Pub. date: 2011 | Online Pub. Date: October 04, 2011 | DOI: 10.4135/9781412994163 | Print ISBN: 9781412959636 | Online ISBN: 9781412994163| Publisher:SAGE Publications, Inc.About this encyclopedia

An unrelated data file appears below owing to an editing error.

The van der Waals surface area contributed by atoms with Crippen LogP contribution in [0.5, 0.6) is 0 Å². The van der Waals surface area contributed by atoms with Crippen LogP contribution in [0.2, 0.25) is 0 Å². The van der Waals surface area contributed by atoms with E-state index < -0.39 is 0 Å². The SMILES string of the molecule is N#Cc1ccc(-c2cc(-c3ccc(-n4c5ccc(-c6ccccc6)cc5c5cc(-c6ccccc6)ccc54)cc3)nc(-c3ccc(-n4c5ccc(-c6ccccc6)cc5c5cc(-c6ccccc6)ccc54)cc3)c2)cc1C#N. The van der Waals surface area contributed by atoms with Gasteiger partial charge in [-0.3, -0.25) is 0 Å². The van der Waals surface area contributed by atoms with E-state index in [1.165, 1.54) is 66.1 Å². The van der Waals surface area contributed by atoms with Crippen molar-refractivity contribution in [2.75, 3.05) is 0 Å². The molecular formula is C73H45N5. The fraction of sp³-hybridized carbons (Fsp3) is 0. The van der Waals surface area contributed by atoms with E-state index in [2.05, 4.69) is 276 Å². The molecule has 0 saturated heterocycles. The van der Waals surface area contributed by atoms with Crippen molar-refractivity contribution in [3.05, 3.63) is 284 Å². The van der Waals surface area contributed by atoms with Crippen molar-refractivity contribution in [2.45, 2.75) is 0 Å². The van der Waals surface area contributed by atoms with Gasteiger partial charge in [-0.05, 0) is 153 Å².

Peasants' movements have been important expressions of the formation of the modern world, and they still are. Whether resisting colonization of the commons, protesting capture of their granaries by merchants and rulers, disputing land claims, contending with centralizing states over the unequal terms of their incorporation, or joining millenarian struggles, peasants have been compelled to respond to the array of forces attending the development of capitalist property relations. Why should this not be the case today? Conventional wisdom would have it that the world's peasantries are destined to disappear in the face of competitive pressures from capital-intensive agriculture, expelling them into burgeoning urban labor forces. This development scenario embodies a modernity trope that modern civilization is centered on the city, as an escape from parochialism and the drudgery of rural life. Peasants, here understood in a wider sense as agricultural smallholders or laborers, but also including pastoralists or fishermen, are ...